Carbon rice farming: A license to pollute at the expense of small farmers

by GRAIN | 12 Jul 2023
Rice farmers working on the field. Photo: Mongkon Duangkhiew

Earlier this year, an investigative report by Climate Home News found that the multinational oil corporation, Shell, likely pocketed millions of dollars from rice farming projects in China. If that in itself doesn’t raise eyebrows, the story is more dubious than it seems. The projects introduced irrigation methods that would cut methane emissions and allow Shell to then claim these emissions reductions to offset its emissions or to sell them as carbon credits to other big polluters.[1] What’s more, the report found that Shell had used "accounting tricks" to exaggerate emissions reductions from the project and that 85% of the credits generated by the project ended up in the hands of PetroChina, China's state-owned oil and gas company.

The company that certified Shell's rice projects, Verra, responded by putting the projects on hold, pending a review. Verra is currently embroiled in other, similar scandals with carbon offsetting projects in other parts of the world.[2] And, while the Shell project may be on hold, Verra and other certification companies are moving ahead with dozens of other carbon offsetting projects on rice farms in Asia and elsewhere. Indeed, rice farming has become one of the biggest targets for carbon offsetting projects.

These carbon rice farming projects not only serve as greenwashing tactics for big corporations like Shell, but also unfairly burden small rice farmers in developing countries with the responsibility to reduce corporate emissions. Many of these farmers are already on the frontlines of the climate crisis, with few guarantees that they will reap any benefits from these initiatives.

Big business for big polluters

One of the reasons why corporations are targeting rice farming for carbon offset projects is that it accounts for an outsized share of emissions from agriculture. According to the International Panel of Experts on Climate Change (IPCC), rice farming accounts for 9 to 11 percent of total agricultural emissions, mostly from methane and nitrous oxide (N2O) emissions.[3] The global warming potential from rice farming is said to be almost three to six times higher than from maize and wheat farming.[4]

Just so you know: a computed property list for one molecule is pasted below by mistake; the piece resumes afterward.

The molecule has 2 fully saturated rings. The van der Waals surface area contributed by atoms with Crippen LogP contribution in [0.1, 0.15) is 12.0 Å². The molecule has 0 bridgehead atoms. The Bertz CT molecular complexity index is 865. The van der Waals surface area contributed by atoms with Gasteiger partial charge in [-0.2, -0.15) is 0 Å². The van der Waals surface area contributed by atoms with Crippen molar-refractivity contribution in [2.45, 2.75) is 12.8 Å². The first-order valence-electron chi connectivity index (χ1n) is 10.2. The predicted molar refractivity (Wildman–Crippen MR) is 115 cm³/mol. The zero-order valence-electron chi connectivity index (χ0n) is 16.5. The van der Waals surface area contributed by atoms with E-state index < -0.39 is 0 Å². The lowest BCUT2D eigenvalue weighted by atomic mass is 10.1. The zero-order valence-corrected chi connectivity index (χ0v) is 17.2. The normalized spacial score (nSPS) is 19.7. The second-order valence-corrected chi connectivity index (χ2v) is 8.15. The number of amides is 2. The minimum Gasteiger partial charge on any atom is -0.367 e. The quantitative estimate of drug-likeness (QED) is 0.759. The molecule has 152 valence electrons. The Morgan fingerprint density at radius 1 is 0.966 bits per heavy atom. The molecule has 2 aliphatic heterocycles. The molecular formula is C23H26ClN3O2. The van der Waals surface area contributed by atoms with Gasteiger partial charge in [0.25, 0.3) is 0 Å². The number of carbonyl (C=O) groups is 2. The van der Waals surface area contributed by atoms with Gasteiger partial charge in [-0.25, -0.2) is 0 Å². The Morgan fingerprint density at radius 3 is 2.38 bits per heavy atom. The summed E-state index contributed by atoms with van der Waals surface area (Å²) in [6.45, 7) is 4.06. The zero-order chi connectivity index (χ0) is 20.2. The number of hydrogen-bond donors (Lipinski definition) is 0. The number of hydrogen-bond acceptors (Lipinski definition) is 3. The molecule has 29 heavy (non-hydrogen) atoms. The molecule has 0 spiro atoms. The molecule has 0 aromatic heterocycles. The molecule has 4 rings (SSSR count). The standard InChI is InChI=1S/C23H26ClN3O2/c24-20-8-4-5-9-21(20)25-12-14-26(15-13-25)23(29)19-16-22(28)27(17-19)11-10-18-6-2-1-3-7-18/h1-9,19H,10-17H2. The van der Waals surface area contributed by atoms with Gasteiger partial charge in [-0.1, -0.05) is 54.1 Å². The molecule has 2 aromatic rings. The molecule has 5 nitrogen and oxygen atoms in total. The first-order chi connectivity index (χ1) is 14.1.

At the same time, rice farming, unlike the farming for other major commodities like maize, wheat and soybeans, is still largely in the hands of small-scale producers. As a result, the vast majority of carbon rice farming projects focus on reducing emissions from small-scale farms.[5] The projects typically claim that the carbon credits they generate will provide much-needed additional income to farmers. In fact, the poverty of small rice farmers is central to how most of these projects’ work. They claim that farmers would not be able to afford the switch to rice farming methods that produce less methane, such as more efficient irrigation systems or climate-friendly rice seed varieties, if it wasn't for the additional income provided by the carbon farming projects. In reality, the carbon credit price paid to farmers fluctuates and is relatively low, on average between US$15 to 30 per acres per year.[6]

Corporate interest in rice carbon farming projects is exploding. Rice cultivation projects are now the second most popular project type in the agriculture sector after manure management system in the University of Berkeley's database of global voluntary carbon market projects. Berkeley's Carbon Trading Project database contains all the carbon offset projects and credit issuances within the four major voluntary offset project registries. It lists 275 rice emissions reduction projects to date, with more than half of the projects located in China. These projects are managed by agribusiness companies like Chongqing Gengfang Agriculture Development and Yueyang Agriculture and Rural Development Group, Co.Ltd.

International institutions like the International Rice Research Institute (IRRI), the World Bank and the UN Environment Programme (UNEP) are also heavily promoting carbon farming projects for small rice farmers as a way for countries to achieve their national emissions reduction targets. UNEP and IRRI recently established a Sustainable Rice Platform that they co-convene and that serves as a verification body for emission reductions from rice farming around the world.

One of the Sustainable Rice Platform projects in Vietnam, which is hailed as the most successful example of carbon rice farming to date, integrates 184,000 hectares of rice fields into what is called the “Vietnam Sustainable Agriculture Transformation” project. Over the last seven years, it received US$238 million in funding from the World Bank on the condition that the project use certified seeds, improve water management and optimise the application of chemical fertilisers and pesticides. In early 2023, Vietnam’s Ministry of Agriculture and Rural Development announced that they planned to extend the project to cover one million hectares.